After moving his foot to touch the stoically passive boot of Ciaran Clarke on Sunday afternoon Ashley Young adopted a familiar mid-air position. There he hung for a moment: arse up, arms out, head down, eyes looking sheepishly towards the referee. A symbol of modern football.
The pundits, commentators and fans reacted in concerted outrage as the victims were counted. The ref: duped. The game as a contest: spoiled. The Villa players: robbed. The Villa fans: worse still, cheated…
Except they weren’t really, they were instead on the receiving end of a skilful and rational deception that they were happy to benefit from only last year. How can they claim injury after prospering on the very same player’s very same actions? Young did not learn to dive at Old Trafford and nor did he learn at Villa Park, it has always been a part of his game. Part of the game.
Diving we have been told is a ‘dark art’ as welcome in our fair game as voodoo at a christening. But it is no more alien or dark than an illicitly pulled jersey, cleverly clipped heel or earnestly false roar of “our ball!”
It doesn’t take a full ad break to figure out that in Young’s case the potential bounty of a penalty and red card for Clarke weighs favourably against a piddling yellow card. It is not just the realm of dastardly continentals as is so often contested it is the path of the logically competitive to take advantage of the laws that favour you.
“Ah, but what about fairness?,” the poor sods ask. Well what about it? If you want a truly fair game, football is not for you and certainly not modern football – but that is an argument for another Super Sunday.
All team sports call on the individual team members to regard their own over others and with that comes a responsibility to do everything in your power to win, to borrow a usually cheerfully received platitude: to go that extra mile. That extra mile that can well take you into the moral grey area where you are invited to deceive to advance, rationally though it could be no more black and white.
Calculated deception is integral to football, to sport, to life! Though some don’t have to do it and a few are morally against it, others are foolish not to.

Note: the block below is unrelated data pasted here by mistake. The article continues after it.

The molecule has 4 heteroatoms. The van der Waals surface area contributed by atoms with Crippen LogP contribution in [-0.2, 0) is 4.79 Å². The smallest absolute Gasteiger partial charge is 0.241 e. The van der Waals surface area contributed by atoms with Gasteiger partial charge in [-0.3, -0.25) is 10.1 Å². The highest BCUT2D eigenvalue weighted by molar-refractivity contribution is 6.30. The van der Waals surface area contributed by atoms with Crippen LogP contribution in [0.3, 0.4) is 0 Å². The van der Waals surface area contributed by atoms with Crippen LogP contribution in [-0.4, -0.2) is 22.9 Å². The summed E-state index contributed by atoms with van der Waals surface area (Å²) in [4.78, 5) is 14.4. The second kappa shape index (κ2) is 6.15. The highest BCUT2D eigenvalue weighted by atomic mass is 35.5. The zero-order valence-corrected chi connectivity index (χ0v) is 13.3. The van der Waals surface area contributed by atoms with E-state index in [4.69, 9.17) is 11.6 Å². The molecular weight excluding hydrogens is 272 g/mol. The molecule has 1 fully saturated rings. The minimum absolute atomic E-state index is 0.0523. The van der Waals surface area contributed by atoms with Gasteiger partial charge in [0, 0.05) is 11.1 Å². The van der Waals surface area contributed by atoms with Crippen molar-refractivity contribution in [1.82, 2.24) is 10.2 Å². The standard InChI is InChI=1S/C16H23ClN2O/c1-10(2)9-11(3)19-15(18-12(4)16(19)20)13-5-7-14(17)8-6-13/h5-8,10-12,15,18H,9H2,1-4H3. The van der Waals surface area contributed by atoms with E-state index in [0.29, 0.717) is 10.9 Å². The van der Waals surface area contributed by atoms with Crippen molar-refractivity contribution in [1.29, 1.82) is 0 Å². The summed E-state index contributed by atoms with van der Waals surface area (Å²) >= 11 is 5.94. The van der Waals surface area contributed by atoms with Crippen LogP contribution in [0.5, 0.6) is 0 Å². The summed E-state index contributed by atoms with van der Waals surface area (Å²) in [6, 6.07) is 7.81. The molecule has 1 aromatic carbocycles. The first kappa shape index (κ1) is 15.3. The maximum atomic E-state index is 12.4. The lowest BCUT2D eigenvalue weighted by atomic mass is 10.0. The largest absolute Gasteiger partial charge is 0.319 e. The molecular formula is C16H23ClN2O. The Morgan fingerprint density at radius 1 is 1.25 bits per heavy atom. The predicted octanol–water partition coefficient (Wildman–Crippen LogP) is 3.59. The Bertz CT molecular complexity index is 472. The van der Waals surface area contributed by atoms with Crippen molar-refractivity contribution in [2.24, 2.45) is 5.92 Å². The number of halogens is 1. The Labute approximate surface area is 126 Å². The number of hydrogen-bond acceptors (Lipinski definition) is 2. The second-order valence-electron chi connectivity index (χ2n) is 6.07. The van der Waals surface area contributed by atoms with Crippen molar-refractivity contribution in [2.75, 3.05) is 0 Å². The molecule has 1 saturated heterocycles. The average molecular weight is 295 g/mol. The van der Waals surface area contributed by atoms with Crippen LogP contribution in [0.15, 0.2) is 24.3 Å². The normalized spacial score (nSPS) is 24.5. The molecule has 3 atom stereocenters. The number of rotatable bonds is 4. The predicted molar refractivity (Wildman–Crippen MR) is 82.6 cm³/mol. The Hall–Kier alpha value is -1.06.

When done with skill, diving is merely the football equivalent of feigning interest in her pet dog on the first date. It’s not really a lie and you didn’t bring it up but the opportunity presented itself for you to put yourself in a better position than you would have been otherwise.
What did they expect you to do? Standing with their leg outstretched, inviting you to make contact, begging you to go down (we’re talking about football again). Of course afterwards they will feel cheated, betrayed even (still… football) and are entitled to feel so but in it’s in your interests to make the most of situations as they arise, in sport you are obliged not to be sentimental but ruthless. We all know the game that is being played.
As such, when executed properly, diving should be appreciated. Like a well-timed run or through ball, diving requires a keen sense of the moment and the positioning of others.
When a player bursts into the box only to end up farting through the air like a deflating balloon at the first contrived touch as Young did against Villa and QPR before them: the pass is shanked. A clever player doesn’t contort or collapse on contact but follows through with an instinctive yet false movement to get out of a situation that is unfavourable. It is at once both natural and unnatural. If they are truly adept they may even pass by without ever a mention.
Didier Hamann was one such quiet master of deception, falling to his knees under the slightest pressure in the middle of the pitch so as to break the opposition’s momentum when it was safe to do so. Sergio Busquets now does similar for Barcelona but is much less quiet about it and has added the more morally questionable act of feigning injury as well. Nevertheless, his actions are part of Barcelona’s rampant success, an otherwise ‘clean’ team regularly congratulated for their sportsmanship in it’s out of date conception.
Diving is unsporting only to those who define sportsmanship by the archaic Corinthian standards. We’re quick to drop the facade of ‘may the best man win’ when we watch a team who have an arrogant manager, a player who played for our rivals or a jersey we don’t like. Then we are only happy to wish defeat on them, ignoring fairness, skill or taste in overcoats.
It is necessary though that those ideas of sportsmanship are confined to the past for we are a long way from amateur Corinthians who played for the love of the sport. Football now is a chronic competition where every blade of grass and Opta stat is fought for with a weighted judgement.
Still we allow diving to be derided by people who instead long for the days when violence was rewarded. We allow them to mock the man who appreciates the intricacies of the game enough to seek out skill in its every aspect, let him be tarnished as a barefaced cheat because he understands more the importance of winning and prefer that he would ignore a chance to fulfil his goal. Somehow he is the coward. But that’s modern football for you.